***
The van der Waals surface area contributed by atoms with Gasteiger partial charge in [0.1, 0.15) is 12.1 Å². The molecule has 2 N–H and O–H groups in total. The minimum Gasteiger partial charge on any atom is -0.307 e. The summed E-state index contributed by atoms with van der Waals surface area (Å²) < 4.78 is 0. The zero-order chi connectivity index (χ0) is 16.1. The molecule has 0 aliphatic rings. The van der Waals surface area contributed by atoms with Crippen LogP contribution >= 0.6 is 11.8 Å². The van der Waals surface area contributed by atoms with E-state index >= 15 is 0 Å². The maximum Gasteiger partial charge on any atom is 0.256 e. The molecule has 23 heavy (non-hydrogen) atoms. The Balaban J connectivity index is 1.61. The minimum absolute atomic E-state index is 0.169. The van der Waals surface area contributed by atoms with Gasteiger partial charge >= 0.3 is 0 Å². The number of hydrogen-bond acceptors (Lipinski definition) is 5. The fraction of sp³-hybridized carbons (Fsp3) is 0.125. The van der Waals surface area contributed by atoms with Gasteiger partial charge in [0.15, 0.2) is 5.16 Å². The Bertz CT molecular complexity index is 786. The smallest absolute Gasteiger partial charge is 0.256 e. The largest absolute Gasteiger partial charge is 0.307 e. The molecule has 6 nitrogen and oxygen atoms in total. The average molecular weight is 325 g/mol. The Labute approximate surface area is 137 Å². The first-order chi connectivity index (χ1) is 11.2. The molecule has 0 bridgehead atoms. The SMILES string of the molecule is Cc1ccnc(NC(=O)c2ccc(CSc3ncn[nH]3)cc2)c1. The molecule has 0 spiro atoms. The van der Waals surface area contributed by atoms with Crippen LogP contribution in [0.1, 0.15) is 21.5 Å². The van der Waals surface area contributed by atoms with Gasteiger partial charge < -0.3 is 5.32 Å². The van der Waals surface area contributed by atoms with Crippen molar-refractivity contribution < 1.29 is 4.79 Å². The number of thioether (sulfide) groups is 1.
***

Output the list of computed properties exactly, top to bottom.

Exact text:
The van der Waals surface area contributed by atoms with Gasteiger partial charge in [0.1, 0.15) is 12.1 Å². The molecule has 2 N–H and O–H groups in total. The minimum Gasteiger partial charge on any atom is -0.307 e. The summed E-state index contributed by atoms with van der Waals surface area (Å²) < 4.78 is 0. The zero-order chi connectivity index (χ0) is 16.1. The molecule has 0 aliphatic rings. The van der Waals surface area contributed by atoms with Crippen LogP contribution >= 0.6 is 11.8 Å². The van der Waals surface area contributed by atoms with E-state index >= 15 is 0 Å². The maximum Gasteiger partial charge on any atom is 0.256 e. The molecule has 23 heavy (non-hydrogen) atoms. The Balaban J connectivity index is 1.61. The minimum absolute atomic E-state index is 0.169. The van der Waals surface area contributed by atoms with Gasteiger partial charge >= 0.3 is 0 Å². The number of hydrogen-bond acceptors (Lipinski definition) is 5. The fraction of sp³-hybridized carbons (Fsp3) is 0.125. The van der Waals surface area contributed by atoms with Gasteiger partial charge in [0.15, 0.2) is 5.16 Å². The Bertz CT molecular complexity index is 786. The smallest absolute Gasteiger partial charge is 0.256 e. The largest absolute Gasteiger partial charge is 0.307 e. The molecule has 6 nitrogen and oxygen atoms in total. The average molecular weight is 325 g/mol. The Labute approximate surface area is 137 Å². The first-order chi connectivity index (χ1) is 11.2. The molecule has 0 bridgehead atoms. The SMILES string of the molecule is Cc1ccnc(NC(=O)c2ccc(CSc3ncn[nH]3)cc2)c1. The molecule has 0 spiro atoms. The van der Waals surface area contributed by atoms with Crippen LogP contribution in [0.1, 0.15) is 21.5 Å². The van der Waals surface area contributed by atoms with Gasteiger partial charge < -0.3 is 5.32 Å². The van der Waals surface area contributed by atoms with Crippen molar-refractivity contribution < 1.29 is 4.79 Å². The number of thioether (sulfide) groups is 1.